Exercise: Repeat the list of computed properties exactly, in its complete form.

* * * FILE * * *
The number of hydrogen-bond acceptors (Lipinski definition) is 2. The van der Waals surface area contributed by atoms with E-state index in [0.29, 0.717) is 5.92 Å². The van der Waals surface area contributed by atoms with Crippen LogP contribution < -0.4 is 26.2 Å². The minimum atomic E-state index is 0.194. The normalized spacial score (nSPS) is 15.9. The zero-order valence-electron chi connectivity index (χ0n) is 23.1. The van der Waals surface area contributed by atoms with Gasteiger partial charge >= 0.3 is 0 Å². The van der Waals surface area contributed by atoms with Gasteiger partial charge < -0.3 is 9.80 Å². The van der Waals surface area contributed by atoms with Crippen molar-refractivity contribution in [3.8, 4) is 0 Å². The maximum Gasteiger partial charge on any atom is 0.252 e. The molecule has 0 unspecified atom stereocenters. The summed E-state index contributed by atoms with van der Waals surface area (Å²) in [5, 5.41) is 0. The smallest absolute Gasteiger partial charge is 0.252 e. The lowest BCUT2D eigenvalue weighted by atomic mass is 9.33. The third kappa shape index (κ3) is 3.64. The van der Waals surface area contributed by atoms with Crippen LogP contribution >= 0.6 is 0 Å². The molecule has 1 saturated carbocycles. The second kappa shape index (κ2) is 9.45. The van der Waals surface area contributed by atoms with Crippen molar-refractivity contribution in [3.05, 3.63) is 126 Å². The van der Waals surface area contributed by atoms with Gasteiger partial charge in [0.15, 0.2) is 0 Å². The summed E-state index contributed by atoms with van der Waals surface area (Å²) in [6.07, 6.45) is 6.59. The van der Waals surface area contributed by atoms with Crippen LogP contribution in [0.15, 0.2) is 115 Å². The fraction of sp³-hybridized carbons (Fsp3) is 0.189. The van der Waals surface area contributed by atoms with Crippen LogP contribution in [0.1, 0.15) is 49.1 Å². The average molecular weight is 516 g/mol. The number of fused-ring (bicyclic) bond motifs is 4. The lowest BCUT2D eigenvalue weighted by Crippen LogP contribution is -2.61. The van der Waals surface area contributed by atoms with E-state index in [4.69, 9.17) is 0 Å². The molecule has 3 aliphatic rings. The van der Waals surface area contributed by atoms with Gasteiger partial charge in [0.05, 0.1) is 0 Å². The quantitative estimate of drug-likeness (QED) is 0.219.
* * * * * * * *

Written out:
The number of hydrogen-bond acceptors (Lipinski definition) is 2. The van der Waals surface area contributed by atoms with E-state index in [0.29, 0.717) is 5.92 Å². The van der Waals surface area contributed by atoms with Crippen LogP contribution < -0.4 is 26.2 Å². The minimum atomic E-state index is 0.194. The normalized spacial score (nSPS) is 15.9. The zero-order valence-electron chi connectivity index (χ0n) is 23.1. The van der Waals surface area contributed by atoms with Gasteiger partial charge >= 0.3 is 0 Å². The van der Waals surface area contributed by atoms with Gasteiger partial charge < -0.3 is 9.80 Å². The van der Waals surface area contributed by atoms with Crippen molar-refractivity contribution in [3.8, 4) is 0 Å². The maximum Gasteiger partial charge on any atom is 0.252 e. The molecule has 0 unspecified atom stereocenters. The summed E-state index contributed by atoms with van der Waals surface area (Å²) in [5, 5.41) is 0. The smallest absolute Gasteiger partial charge is 0.252 e. The lowest BCUT2D eigenvalue weighted by atomic mass is 9.33. The third kappa shape index (κ3) is 3.64. The van der Waals surface area contributed by atoms with Crippen LogP contribution >= 0.6 is 0 Å². The molecule has 1 saturated carbocycles. The second kappa shape index (κ2) is 9.45. The van der Waals surface area contributed by atoms with Crippen molar-refractivity contribution in [3.05, 3.63) is 126 Å². The van der Waals surface area contributed by atoms with Gasteiger partial charge in [0.15, 0.2) is 0 Å². The summed E-state index contributed by atoms with van der Waals surface area (Å²) in [6.07, 6.45) is 6.59. The van der Waals surface area contributed by atoms with Crippen LogP contribution in [0.15, 0.2) is 115 Å². The fraction of sp³-hybridized carbons (Fsp3) is 0.189. The van der Waals surface area contributed by atoms with Crippen LogP contribution in [0.1, 0.15) is 49.1 Å². The average molecular weight is 516 g/mol. The number of fused-ring (bicyclic) bond motifs is 4. The lowest BCUT2D eigenvalue weighted by Crippen LogP contribution is -2.61. The van der Waals surface area contributed by atoms with E-state index in [4.69, 9.17) is 0 Å². The molecule has 3 aliphatic rings. The van der Waals surface area contributed by atoms with Gasteiger partial charge in [0.05, 0.1) is 0 Å². The quantitative estimate of drug-likeness (QED) is 0.219.